Scrap ‘white elephant’ HS2 scheme, says David Davis
The HS2 rail scheme is a “white elephant” that should be scrapped, David Davis said.
Former Brexit secretary Mr Davis was joined by Labour MP and former transport minister John Spellar, who also demanded the project be axed.
Mr Davis (Haltemprice and Howden) pointed out just half the money being spent on HS2 would be enough to replace every train in the UK.
Speaking during transport questions in the Commons, he said: “The minister will be aware that he could replace and upgrade every piece of rolling stock in the country for less than half of the price of HS2.
“So why don’t we just cancel this white elephant and actually give something to the public they want?”
Rail minister Andrew Jones replied “actually we’re doing both” and defended the need for HS2.
He said: “We’re replacing the rolling stock in our country and delivering HS2, which is what we need to deliver more capacity in our rail market.”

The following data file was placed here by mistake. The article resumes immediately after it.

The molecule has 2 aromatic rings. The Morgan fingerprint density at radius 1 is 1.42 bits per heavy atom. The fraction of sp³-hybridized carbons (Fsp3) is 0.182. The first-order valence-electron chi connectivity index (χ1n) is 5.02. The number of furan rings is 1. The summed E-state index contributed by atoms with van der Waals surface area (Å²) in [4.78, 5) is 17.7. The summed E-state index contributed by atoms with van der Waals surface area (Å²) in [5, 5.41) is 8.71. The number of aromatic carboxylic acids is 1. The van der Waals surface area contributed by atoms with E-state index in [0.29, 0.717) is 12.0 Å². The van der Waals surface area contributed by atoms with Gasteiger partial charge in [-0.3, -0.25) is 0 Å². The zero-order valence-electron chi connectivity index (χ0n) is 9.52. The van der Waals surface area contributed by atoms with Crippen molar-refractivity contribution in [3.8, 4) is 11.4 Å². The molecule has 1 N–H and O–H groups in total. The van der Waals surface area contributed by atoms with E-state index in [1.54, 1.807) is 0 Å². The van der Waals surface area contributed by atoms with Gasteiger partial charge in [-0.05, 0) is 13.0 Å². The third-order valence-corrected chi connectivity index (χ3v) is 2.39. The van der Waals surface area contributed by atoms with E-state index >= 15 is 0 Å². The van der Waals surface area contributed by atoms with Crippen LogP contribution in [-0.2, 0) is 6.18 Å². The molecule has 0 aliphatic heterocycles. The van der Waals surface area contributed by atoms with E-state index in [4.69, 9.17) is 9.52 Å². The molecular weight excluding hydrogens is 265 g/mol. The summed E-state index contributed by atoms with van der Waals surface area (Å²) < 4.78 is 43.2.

Mr Spellar (Warley) also called on the minister to dump the “budget-busting” HS2 scheme and make small investments instead.
The Labour veteran said an “authoritative” transport study commissioned by the last government “clearly made the case against grand projects” and called for “widespread, incremental improvements”.
He said: “Wouldn’t he be better served to fund not only rolling stock but many other transport improvements now just by scrapping the ever more expensive, budget-busting HS2?”
Mr Jones insisted “it isn’t a question of one or the other” and said HS2 was “required to add capacity” as well as £48 billion of “maintenance and enhancements”.
Phase 1 of the £56 billion high-speed rail link will open between London and Birmingham in December 2026 before the railway is extended to Crewe, Manchester and Leeds.
HS2 trains are designed to operate at up to 225mph and also serve locations on the existing mainline network, such as Liverpool, Newcastle, Edinburgh and Glasgow.
But at a meeting with MPs last month, HS2 Ltd chief executive Mark Thurston said train speeds and frequency could be reduced in an effort to cut costs.